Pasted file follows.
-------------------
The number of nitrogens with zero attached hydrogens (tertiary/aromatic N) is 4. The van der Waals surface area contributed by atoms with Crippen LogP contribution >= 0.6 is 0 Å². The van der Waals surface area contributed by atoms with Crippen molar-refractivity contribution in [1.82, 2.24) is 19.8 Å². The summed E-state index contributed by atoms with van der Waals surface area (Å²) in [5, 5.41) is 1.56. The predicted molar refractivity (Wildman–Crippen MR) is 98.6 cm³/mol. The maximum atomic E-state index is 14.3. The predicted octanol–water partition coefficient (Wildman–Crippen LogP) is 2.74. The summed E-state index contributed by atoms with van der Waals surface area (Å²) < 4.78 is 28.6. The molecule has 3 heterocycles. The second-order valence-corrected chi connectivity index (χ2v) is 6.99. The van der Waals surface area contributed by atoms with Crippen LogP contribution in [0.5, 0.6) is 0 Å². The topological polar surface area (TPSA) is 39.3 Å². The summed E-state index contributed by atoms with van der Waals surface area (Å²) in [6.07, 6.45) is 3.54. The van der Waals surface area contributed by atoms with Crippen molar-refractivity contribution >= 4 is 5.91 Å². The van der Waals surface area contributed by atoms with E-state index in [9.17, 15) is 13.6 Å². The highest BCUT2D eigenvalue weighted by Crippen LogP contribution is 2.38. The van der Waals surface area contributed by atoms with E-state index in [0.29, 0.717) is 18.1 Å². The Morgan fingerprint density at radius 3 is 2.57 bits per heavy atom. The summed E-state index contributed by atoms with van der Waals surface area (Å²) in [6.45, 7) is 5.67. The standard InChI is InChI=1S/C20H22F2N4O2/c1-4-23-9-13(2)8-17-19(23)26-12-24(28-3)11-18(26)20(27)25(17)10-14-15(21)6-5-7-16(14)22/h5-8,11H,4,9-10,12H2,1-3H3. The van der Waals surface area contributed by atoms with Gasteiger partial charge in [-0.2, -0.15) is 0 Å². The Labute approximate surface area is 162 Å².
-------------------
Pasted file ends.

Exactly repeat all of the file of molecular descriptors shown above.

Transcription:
The number of nitrogens with zero attached hydrogens (tertiary/aromatic N) is 4. The van der Waals surface area contributed by atoms with Crippen LogP contribution >= 0.6 is 0 Å². The van der Waals surface area contributed by atoms with Crippen molar-refractivity contribution in [1.82, 2.24) is 19.8 Å². The summed E-state index contributed by atoms with van der Waals surface area (Å²) in [5, 5.41) is 1.56. The predicted molar refractivity (Wildman–Crippen MR) is 98.6 cm³/mol. The maximum atomic E-state index is 14.3. The predicted octanol–water partition coefficient (Wildman–Crippen LogP) is 2.74. The summed E-state index contributed by atoms with van der Waals surface area (Å²) < 4.78 is 28.6. The molecule has 3 heterocycles. The second-order valence-corrected chi connectivity index (χ2v) is 6.99. The van der Waals surface area contributed by atoms with Crippen LogP contribution in [0.5, 0.6) is 0 Å². The topological polar surface area (TPSA) is 39.3 Å². The summed E-state index contributed by atoms with van der Waals surface area (Å²) in [6.07, 6.45) is 3.54. The van der Waals surface area contributed by atoms with Crippen molar-refractivity contribution >= 4 is 5.91 Å². The van der Waals surface area contributed by atoms with E-state index in [9.17, 15) is 13.6 Å². The highest BCUT2D eigenvalue weighted by Crippen LogP contribution is 2.38. The van der Waals surface area contributed by atoms with E-state index in [0.29, 0.717) is 18.1 Å². The Morgan fingerprint density at radius 3 is 2.57 bits per heavy atom. The summed E-state index contributed by atoms with van der Waals surface area (Å²) in [6.45, 7) is 5.67. The standard InChI is InChI=1S/C20H22F2N4O2/c1-4-23-9-13(2)8-17-19(23)26-12-24(28-3)11-18(26)20(27)25(17)10-14-15(21)6-5-7-16(14)22/h5-8,11H,4,9-10,12H2,1-3H3. The van der Waals surface area contributed by atoms with Gasteiger partial charge in [-0.2, -0.15) is 0 Å². The Labute approximate surface area is 162 Å².